Is your definition of success playing havoc with your motivation?
How do you define success? By results or by actions?
Results are easy to define. Tangible. A workshop booked. A new client on the books. A sale made. A sum of money in the bank. Another product sold and shipped. And it can be great for motivation, knowing what you get when your actions pay off.
But it can also be demoralising, when you’re in the middle of taking the actions you need to achieve that success. When you’re making call after call, writing email after email, sending invitations, posting blogs, tweets and statuses, and they’re not translating into results… at least not yet.
The actions you take to achieve your results are vital. Yet if success is defined purely by results, your actions have no value until they lead to a result. Your motivation hangs on the hope of reaching that goal, otherwise your efforts are for nothing.
The problem with focusing purely on results is, you’re a failure until you get that result. And when you do get the result, success is fleeting and momentary. Then it’s onto pursuing the next booking or the next client, where you’re yet again back in the place of pursuing, hoping and wondering if you ‘have what it takes’.
Some people love the chase. The ruthless pursuit of success.
For me, honestly, I find it hard work, unrewarding and draining. And I don’t think I’m alone here.
You see the problem is for most people, feeling like a failure doesn’t push us towards success.
It invites us to spend time and energy entertaining doubt and indecision, to go round in circles questioning ourselves and our own abilities.
It tempts us to spend hours, days and even weeks researching obsessing about the competition, devoting our energy and attention on studying their every move, rather than our own.
It makes us desperate for the sale – and we all know well from dating days, desperation does not attract.
It puts all our focus on what other people do, rather than what we do. Whether the audience smile or frown rather than how we deliver our message. Whether the prospective client says yes or not, rather than the conversations we have, the relationship we build, the work we do that gives them a reason to say yes.
And it steals our joy.
I caught myself being too focused on results recently. Despite having a couple of great weeks, lots of reasons to be happy, I found myself feeling subdued. Not terrible, or bad, just a bit muted.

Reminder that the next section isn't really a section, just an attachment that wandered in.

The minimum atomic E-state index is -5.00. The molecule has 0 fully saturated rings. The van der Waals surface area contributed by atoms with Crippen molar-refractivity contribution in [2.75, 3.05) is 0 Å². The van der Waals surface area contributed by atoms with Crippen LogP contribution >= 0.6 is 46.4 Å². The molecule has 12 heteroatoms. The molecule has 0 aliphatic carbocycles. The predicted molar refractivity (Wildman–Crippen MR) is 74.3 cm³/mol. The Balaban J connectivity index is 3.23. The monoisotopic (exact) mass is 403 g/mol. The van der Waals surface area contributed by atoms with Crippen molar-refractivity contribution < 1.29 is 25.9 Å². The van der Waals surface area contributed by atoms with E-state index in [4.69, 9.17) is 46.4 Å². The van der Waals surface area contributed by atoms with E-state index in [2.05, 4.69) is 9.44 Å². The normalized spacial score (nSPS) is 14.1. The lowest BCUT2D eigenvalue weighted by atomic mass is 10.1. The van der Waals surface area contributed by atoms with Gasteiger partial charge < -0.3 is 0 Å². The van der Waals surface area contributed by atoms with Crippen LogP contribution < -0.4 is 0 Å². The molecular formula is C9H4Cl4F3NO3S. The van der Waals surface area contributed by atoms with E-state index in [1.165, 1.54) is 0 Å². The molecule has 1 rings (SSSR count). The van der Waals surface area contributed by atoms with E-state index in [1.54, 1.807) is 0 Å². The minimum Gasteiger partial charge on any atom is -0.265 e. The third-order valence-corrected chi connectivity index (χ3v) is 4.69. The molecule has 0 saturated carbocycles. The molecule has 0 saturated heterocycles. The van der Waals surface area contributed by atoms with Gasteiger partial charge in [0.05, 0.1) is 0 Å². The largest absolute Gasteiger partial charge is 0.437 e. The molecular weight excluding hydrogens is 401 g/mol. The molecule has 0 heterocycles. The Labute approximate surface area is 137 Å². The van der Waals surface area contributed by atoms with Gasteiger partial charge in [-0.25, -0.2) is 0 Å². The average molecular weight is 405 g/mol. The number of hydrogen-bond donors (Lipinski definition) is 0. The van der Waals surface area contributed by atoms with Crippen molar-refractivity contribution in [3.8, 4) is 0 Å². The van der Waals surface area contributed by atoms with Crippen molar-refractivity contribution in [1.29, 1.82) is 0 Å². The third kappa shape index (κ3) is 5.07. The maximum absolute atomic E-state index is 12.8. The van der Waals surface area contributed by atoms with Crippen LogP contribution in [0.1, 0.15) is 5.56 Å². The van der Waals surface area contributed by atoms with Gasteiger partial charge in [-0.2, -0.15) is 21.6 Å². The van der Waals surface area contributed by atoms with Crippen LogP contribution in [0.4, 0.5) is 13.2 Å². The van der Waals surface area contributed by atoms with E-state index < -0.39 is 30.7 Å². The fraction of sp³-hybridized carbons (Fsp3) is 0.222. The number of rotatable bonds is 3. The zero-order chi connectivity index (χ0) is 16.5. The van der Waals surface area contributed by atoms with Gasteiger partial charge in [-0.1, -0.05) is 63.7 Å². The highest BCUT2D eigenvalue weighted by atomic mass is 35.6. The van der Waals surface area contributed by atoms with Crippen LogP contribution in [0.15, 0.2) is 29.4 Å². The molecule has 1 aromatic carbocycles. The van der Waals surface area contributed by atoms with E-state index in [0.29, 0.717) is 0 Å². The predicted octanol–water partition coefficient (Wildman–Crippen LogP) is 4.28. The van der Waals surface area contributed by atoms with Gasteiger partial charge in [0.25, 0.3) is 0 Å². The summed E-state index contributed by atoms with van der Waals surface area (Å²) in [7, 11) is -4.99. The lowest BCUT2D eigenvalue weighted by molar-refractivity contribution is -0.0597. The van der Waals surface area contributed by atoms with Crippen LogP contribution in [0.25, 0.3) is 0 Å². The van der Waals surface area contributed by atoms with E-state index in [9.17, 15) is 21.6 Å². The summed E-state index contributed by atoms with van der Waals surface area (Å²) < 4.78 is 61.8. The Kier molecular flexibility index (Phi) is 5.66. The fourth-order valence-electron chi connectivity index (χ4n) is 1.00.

I got to the end of what by all accounts was a very productive day. I’d taken account of everything I’d done. But I hadn’t put a metaphorical tick in my ‘results’ box, I felt like there was an itch I hadn’t quite scratched. I felt dissatisfied. Unproductive even.
That evening I was with a small group of church friends and we did an exercise of writing down what we saw in each other, then each of us took away a list of our own qualities, attributes and words of encouragement from the the rest of the group.
At the top of my list were three things: “A seed sower. An inspiration. A light in the dark.”
That’s when it hit me. Sowing seeds. Inspiring people. Shining a light. This is what I do. These are my measures of success. And I had done all of them that day.
In the words of Heather Small, “What have you done today, to make you feel proud?”
When I do these things day in, day out, the results come. I know that. (Seriously one just did, literally just before this post went live – talk about timing!)
Plus, when I focus on doing these things, my day is fulfilling. I’m proud of how I’ve spent my time. I am being successful.
Of course results are important. Setting goals are useful. But when we define success purely by results, it’s always something out there. Something we’re aiming for or pining for. Something we want but don’t have.
But when we define success by the actions we take, success becomes a journey, rather than a destination. Something we have and something we continue to grow and create. Every day we take that journey, we are living in success.
Now that I find motivating. Rocket fuel for actions and results.
What do you think?